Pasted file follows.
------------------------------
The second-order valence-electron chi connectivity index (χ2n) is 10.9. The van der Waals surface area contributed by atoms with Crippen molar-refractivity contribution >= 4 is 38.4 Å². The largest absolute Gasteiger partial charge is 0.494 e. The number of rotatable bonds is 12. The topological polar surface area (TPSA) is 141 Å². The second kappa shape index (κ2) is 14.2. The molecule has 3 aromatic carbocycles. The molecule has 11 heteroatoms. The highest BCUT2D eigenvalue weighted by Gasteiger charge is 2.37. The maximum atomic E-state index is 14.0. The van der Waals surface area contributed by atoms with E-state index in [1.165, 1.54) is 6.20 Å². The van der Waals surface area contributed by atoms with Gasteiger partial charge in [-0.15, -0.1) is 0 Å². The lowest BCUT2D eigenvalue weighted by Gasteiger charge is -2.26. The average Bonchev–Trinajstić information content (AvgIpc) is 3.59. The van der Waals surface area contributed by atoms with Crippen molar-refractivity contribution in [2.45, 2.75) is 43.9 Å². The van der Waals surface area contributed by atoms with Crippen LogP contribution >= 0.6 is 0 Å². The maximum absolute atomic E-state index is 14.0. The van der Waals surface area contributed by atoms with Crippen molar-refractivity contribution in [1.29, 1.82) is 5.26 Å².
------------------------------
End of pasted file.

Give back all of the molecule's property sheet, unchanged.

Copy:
The second-order valence-electron chi connectivity index (χ2n) is 10.9. The van der Waals surface area contributed by atoms with Crippen molar-refractivity contribution >= 4 is 38.4 Å². The largest absolute Gasteiger partial charge is 0.494 e. The number of rotatable bonds is 12. The topological polar surface area (TPSA) is 141 Å². The second kappa shape index (κ2) is 14.2. The molecule has 3 aromatic carbocycles. The molecule has 11 heteroatoms. The highest BCUT2D eigenvalue weighted by Gasteiger charge is 2.37. The maximum atomic E-state index is 14.0. The van der Waals surface area contributed by atoms with E-state index in [1.165, 1.54) is 6.20 Å². The van der Waals surface area contributed by atoms with Gasteiger partial charge in [-0.15, -0.1) is 0 Å². The lowest BCUT2D eigenvalue weighted by Gasteiger charge is -2.26. The average Bonchev–Trinajstić information content (AvgIpc) is 3.59. The van der Waals surface area contributed by atoms with Crippen molar-refractivity contribution in [2.45, 2.75) is 43.9 Å². The van der Waals surface area contributed by atoms with Crippen LogP contribution >= 0.6 is 0 Å². The maximum absolute atomic E-state index is 14.0. The van der Waals surface area contributed by atoms with Crippen molar-refractivity contribution in [1.29, 1.82) is 5.26 Å².